Features of Venture Capital

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Features of Venture Capital

“Venture capital combines the qualities of a banker, stock market investor and entrepreneur in one.”
The main features of venture capital can be summarised as follows:
High Degrees of Risk Venture capital represents financial investment in a highlyrisky project with the objective of earning a high rate of return.
Equity Participation Venture capital financing. is, invariably, an actual or potential equity participation wherein the objective of venture capitalist is to make capital gain by selling the shares once the firm becomes profitable. .
Long Term Investment Venture capital financing is a long term investment. It generally takes a long period to encash the investment in securities made by the venture capitalists.
Participation in Management In addition to providing capital, venture capital funds take an active interest in the management of the assisted firms. Thus, the approach of venture capital firms is different from that of a traditional lender or banker. It is also different from that of a ordinary stock market investor who merely trades in the shares of a company without participating in their management. It has been rightly said, “venture capital combines the qualities of banker, stock market investor and entrepreneur in one”.
Achieve Social Objectives It is different from the development capital provided by several central and state level government bodies in that the profit objective is the motive behind the financing. But venture capital projects generate employment, and balanced regional growth indirectly due to setting up of successful new business.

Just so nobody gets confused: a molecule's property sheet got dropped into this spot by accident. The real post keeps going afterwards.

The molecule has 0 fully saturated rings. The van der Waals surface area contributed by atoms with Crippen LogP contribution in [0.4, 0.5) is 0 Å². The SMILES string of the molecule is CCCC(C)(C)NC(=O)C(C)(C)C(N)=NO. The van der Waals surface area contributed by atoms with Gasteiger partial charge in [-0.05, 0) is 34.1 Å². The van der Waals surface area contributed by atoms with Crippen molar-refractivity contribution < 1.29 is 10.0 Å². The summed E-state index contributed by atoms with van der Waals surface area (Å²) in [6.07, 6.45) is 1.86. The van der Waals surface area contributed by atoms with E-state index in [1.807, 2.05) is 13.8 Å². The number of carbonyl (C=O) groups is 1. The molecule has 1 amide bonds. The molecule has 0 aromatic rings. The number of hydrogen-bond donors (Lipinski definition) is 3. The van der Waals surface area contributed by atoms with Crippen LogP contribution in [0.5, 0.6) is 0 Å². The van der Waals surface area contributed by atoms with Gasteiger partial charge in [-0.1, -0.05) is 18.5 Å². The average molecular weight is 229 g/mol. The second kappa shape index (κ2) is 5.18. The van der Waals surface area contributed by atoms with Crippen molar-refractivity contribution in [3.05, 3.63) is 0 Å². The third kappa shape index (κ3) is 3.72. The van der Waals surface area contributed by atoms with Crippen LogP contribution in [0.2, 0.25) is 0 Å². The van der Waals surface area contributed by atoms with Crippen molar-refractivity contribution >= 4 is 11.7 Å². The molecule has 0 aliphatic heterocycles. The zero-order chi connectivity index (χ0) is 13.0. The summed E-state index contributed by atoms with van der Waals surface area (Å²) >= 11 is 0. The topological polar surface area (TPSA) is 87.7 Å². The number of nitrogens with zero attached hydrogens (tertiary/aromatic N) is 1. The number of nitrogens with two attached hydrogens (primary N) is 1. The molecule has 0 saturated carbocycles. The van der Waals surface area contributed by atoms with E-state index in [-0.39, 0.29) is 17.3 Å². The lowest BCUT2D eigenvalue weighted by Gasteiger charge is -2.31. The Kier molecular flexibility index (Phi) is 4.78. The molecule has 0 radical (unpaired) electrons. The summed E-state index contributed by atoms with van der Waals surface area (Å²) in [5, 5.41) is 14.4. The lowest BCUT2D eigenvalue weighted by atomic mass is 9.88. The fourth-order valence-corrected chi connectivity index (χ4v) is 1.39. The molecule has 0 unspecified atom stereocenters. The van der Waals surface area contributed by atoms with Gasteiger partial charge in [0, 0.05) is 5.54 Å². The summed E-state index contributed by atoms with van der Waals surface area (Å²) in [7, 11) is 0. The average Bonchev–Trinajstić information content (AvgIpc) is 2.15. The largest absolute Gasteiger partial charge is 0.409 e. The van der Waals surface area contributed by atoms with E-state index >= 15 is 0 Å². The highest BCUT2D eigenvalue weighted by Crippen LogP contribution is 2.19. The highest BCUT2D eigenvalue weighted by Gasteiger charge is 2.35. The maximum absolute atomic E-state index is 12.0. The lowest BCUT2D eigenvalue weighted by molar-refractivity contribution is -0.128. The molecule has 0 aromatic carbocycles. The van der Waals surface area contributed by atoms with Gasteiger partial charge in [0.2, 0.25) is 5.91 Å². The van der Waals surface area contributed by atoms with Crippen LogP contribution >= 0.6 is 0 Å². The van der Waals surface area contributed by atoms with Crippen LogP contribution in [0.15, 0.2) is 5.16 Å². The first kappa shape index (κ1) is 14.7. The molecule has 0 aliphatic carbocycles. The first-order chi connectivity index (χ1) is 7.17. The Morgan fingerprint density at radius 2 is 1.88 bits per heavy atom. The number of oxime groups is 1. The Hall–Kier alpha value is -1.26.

Investment is liquid A venture capital is not subject to repayment on demand as with an overdraft or following a loan repayment schedule. The investment is realised only when the company is sold or achieves a stock market listing. It is lost when the company goes into liquidation.

ORIGIN

Venture capital is a post- war phenomenon in the business world mainly developed as a sideline activity of the rich in USA. The concept, thus, originated in USA in 1950s when the capital magnets like Rockfeller Group financed the new technology companies. The concept became popular during 1960’s and 1970’s when several private enterprises started financing highly risky and highly rewarding projects. To denote the risk and adventure and some element of investment, the generic term “Venture Capital” was developed. The American Research and Development was formed as the first venture organisation which financed over 100 companies and made profit over 35 times its investment. Since then venture capital has grown’ vastly in USA, UK, Europe and Japan and has been an important contribution in the economic development of these countries.
Of late, a new class of professional investors called venture capitalists has emerged whose specialty is to combine risk capital with entrepreneurs management and to use advanced technology to launch new products and companies in the market place. Undoubtedly, it is the venture capitalist’s extraordinary skill and ability to assess and manage enormous risks and extort from them tremendous returns that has attracted more entrants. Innovative, hi-tech ideas are necessarily risky. Venture capital provides long-term start-up costs to high risk and return projects. Typically, these projects have high mortality rates and therefore are unattractive to risk averse bankers and private sector companies.
Venture capitalist finances innovation and ideas, which have potential for high growth but are unproven. This makes it a high risk, high return investment. In addition to finance, venture capitalists also provide value-added services and business and managerial support for realizing the venture’s net potential.

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